You may have already heard about a new study that has found that women with breast cancer who take part in programs that help reduce stress may be less likely to die of the disease.

The study, reported in the journal Cancer, involved 227 women who had stage II or III breast cancer. After their surgery, the women were randomly assigned to either be part of a counseling group or an assessment group. All of the women had a health evaluation, a psychological assessment, and a blood test. But only the women in the counseling group took part in small group sessions led by two clinical psychologists. In these sessions, which were held weekly for four months and then monthly for eight months, they learned muscle relaxation techniques, problem solving and communication skills, ways to seek support from family members and friends, suggestions for coping with treatment side effects and adhering to cancer treatments. They learned how to improve their overall health through diet and exercise and were encouraged to stop smoking and to limit alcoholic beverages.

The researchers followed the women for 11 years. During that time, both groups received the same standard follow-up care. Sixty-two of the women had a recurrence—29 in the treatment arm and 33 in the assessment group. The median time to recurrence was 2.8 years in the treatment arm and 2.2 year in the assessment arm. In terms of survival, 54 women who took part in the study died—24 in the intervention group and 30 in the assessment group. Forty-four of the women died of breast cancer–19 in the intervention arm and 25 in the assessment arm. Among those who died of breast cancer, the median survival time in the intervention arm was 6 years compared with 5 years for the women in the assessment group.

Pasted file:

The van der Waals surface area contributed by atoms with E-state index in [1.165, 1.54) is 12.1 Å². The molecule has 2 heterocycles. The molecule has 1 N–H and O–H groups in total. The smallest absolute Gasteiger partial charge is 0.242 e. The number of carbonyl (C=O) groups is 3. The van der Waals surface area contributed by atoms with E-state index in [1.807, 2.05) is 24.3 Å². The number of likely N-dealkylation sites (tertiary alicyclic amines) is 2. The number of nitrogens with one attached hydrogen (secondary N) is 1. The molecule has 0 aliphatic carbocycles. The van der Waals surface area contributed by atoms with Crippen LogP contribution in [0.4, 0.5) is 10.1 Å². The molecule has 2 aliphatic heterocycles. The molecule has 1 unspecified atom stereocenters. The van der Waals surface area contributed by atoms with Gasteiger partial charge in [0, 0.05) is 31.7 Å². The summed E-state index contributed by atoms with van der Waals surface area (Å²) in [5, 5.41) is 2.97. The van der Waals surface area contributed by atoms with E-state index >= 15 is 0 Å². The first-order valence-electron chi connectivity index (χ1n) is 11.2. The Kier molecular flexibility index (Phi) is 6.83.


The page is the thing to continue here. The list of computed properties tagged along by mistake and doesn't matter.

The researchers believe the stress reduction techniques the women learned may have helped build up their immune system which, in turn, increased survival. And they noted that animal studies have found that stress hormones can negatively affect the immune system and promote tumor growth. However, whether this is true in humans as well is not known. (Many things happen in animal models—including our ability to cure cancer—that do not happen in actual women.)We now know that both exercise and weight maintenance or weight loss after a breast cancer diagnosis appear to improve survival. It’s possible that the women who were in the counseling group were more likely to adhere to a good diet or lose weight, which could also have impacted the findings. (This was something the researchers did not study.) Still, it’s great news: A study that looked at something other than drugs that had a positive result.

But before we get too carried away, it is important to note that this is a pretty small study, which means it’s more likely that the results could have occurred by chance. Also, it’s hard not to recall that we’ve been down a similar road before. In 1989, researchers reported that group therapy had been found to extend survival in women with metastatic breast cancer—and interest in support groups increased dramatically. But since then, researchers have reported the results of nine other support group studies involving women with metastatic breast cancer, and nearly all found no evidence of a survival benefit. And, in 2004, researchers reported that a study of women with early stage breast cancer also did not find that group therapy could prolong a woman’s life.

The bottom-line: Support groups and learning stress reduction can be great! As opposed to drugs, these approaches have no side effects—except for making you feel better and more in control. Many women have found that joining a support group or learning relaxation techniques helps them after their diagnosis and during their treatment. However, more research will need to be done to see if reducing stress really does improve survival and decrease the risk of recurrence.

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